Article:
My job is to coach. To stand to the side and facilitate great teaching. Just as the basketball coach stands to the side and facilitates the players on the court, or the piano teacher sits on the bench and encourages her student to play, my job is to build teacher capacity. My job is to set the conditions and get out of the way. In the one sentence job description I wrote recently, I said that my job was about building agency. I know this is my goal, so I work hard to “voice over” my teaching, create lab guides for teachers to record what they see and hear, point out my teaching moves, encourage teachers to look at the student work that results from lessons or units, and ask questions to promote reflection and agency. But every now and then, I slip through the wardrobe and into another land. I can’t help it. I get lost in the teaching.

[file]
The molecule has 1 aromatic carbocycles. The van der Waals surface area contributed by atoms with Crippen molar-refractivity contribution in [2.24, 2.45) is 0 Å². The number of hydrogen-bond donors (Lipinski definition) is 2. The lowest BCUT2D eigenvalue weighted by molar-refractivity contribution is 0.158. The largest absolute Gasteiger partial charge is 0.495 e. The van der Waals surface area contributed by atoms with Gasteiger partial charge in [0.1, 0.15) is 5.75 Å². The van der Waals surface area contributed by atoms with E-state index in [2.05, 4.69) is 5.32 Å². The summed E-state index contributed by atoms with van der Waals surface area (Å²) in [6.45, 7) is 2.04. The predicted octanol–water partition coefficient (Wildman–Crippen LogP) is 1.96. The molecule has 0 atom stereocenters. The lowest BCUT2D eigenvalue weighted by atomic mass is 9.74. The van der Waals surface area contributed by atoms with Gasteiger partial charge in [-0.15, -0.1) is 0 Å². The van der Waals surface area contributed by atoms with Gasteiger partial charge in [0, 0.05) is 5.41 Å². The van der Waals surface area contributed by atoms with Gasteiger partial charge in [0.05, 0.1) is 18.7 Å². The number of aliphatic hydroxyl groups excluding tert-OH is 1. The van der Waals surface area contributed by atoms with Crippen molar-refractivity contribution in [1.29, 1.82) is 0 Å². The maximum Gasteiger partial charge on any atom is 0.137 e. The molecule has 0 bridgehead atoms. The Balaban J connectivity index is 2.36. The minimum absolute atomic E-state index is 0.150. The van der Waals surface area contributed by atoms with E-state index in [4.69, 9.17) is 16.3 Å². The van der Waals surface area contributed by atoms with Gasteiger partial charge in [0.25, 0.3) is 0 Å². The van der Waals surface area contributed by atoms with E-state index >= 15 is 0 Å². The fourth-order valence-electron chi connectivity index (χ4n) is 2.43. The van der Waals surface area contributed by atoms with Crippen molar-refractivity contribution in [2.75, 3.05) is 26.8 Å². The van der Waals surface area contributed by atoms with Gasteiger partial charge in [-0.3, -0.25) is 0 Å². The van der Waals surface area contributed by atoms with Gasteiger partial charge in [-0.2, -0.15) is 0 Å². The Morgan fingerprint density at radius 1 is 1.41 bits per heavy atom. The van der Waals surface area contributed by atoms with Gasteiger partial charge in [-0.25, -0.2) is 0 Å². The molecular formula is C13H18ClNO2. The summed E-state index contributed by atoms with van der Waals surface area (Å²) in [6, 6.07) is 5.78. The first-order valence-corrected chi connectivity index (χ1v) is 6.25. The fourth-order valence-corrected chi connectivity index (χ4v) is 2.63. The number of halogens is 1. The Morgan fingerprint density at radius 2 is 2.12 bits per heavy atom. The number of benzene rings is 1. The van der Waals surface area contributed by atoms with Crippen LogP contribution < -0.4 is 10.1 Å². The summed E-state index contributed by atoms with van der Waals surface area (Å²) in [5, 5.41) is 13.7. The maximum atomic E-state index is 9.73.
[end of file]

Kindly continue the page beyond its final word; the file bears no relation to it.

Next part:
Sometimes, when I am supposed to be modeling a lesson or a small group, I find myself swept away into the joyful work of teaching children. All of a sudden, a child will say something, or ask a question, and I’m gone. I get wrapped up in the incredible learning that is taking place right in front of my eyes, and I completely forget about the teachers who have come to watch the lesson. The kids are thinking, there is some interesting discourse happening, and kids are learning. Eventually I look up and see the teachers watching, jotting notes in their lab guides, and I think, “Ooops…I was supposed to be teaching the teachers, but I got lost in teaching the kids!”